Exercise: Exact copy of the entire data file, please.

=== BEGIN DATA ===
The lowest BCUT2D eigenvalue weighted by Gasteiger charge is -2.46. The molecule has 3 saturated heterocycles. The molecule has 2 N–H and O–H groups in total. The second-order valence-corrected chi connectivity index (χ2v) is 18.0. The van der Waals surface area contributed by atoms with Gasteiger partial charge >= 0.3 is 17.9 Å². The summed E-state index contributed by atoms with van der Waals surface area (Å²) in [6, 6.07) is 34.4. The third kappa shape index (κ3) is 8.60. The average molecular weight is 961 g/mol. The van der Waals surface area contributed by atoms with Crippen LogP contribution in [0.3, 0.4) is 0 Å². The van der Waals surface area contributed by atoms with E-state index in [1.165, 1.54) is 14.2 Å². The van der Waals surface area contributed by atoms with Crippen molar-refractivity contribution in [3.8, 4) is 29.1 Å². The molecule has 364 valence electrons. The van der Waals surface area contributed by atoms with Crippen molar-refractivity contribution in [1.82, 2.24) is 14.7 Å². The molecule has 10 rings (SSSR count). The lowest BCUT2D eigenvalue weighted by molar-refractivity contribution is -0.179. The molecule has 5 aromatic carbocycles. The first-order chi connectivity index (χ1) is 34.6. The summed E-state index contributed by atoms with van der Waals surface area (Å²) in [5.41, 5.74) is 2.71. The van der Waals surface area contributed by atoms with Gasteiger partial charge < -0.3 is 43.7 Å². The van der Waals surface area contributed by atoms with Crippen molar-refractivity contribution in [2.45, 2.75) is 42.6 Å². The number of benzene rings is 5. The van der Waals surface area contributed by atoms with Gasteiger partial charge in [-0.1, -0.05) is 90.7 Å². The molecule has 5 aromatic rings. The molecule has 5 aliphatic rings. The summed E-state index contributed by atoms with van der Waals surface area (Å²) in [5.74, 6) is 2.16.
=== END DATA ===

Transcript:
The lowest BCUT2D eigenvalue weighted by Gasteiger charge is -2.46. The molecule has 3 saturated heterocycles. The molecule has 2 N–H and O–H groups in total. The second-order valence-corrected chi connectivity index (χ2v) is 18.0. The van der Waals surface area contributed by atoms with Gasteiger partial charge >= 0.3 is 17.9 Å². The summed E-state index contributed by atoms with van der Waals surface area (Å²) in [6, 6.07) is 34.4. The third kappa shape index (κ3) is 8.60. The average molecular weight is 961 g/mol. The van der Waals surface area contributed by atoms with Crippen LogP contribution in [0.3, 0.4) is 0 Å². The van der Waals surface area contributed by atoms with E-state index in [1.165, 1.54) is 14.2 Å². The van der Waals surface area contributed by atoms with Crippen molar-refractivity contribution in [3.8, 4) is 29.1 Å². The molecule has 364 valence electrons. The van der Waals surface area contributed by atoms with Crippen molar-refractivity contribution in [1.82, 2.24) is 14.7 Å². The molecule has 10 rings (SSSR count). The lowest BCUT2D eigenvalue weighted by molar-refractivity contribution is -0.179. The molecule has 5 aromatic carbocycles. The first-order chi connectivity index (χ1) is 34.6. The summed E-state index contributed by atoms with van der Waals surface area (Å²) in [5.41, 5.74) is 2.71. The van der Waals surface area contributed by atoms with Gasteiger partial charge < -0.3 is 43.7 Å². The van der Waals surface area contributed by atoms with Crippen molar-refractivity contribution in [2.45, 2.75) is 42.6 Å². The number of benzene rings is 5. The van der Waals surface area contributed by atoms with Gasteiger partial charge in [-0.1, -0.05) is 90.7 Å². The molecule has 5 aromatic rings. The molecule has 5 aliphatic rings. The summed E-state index contributed by atoms with van der Waals surface area (Å²) in [5.74, 6) is 2.16.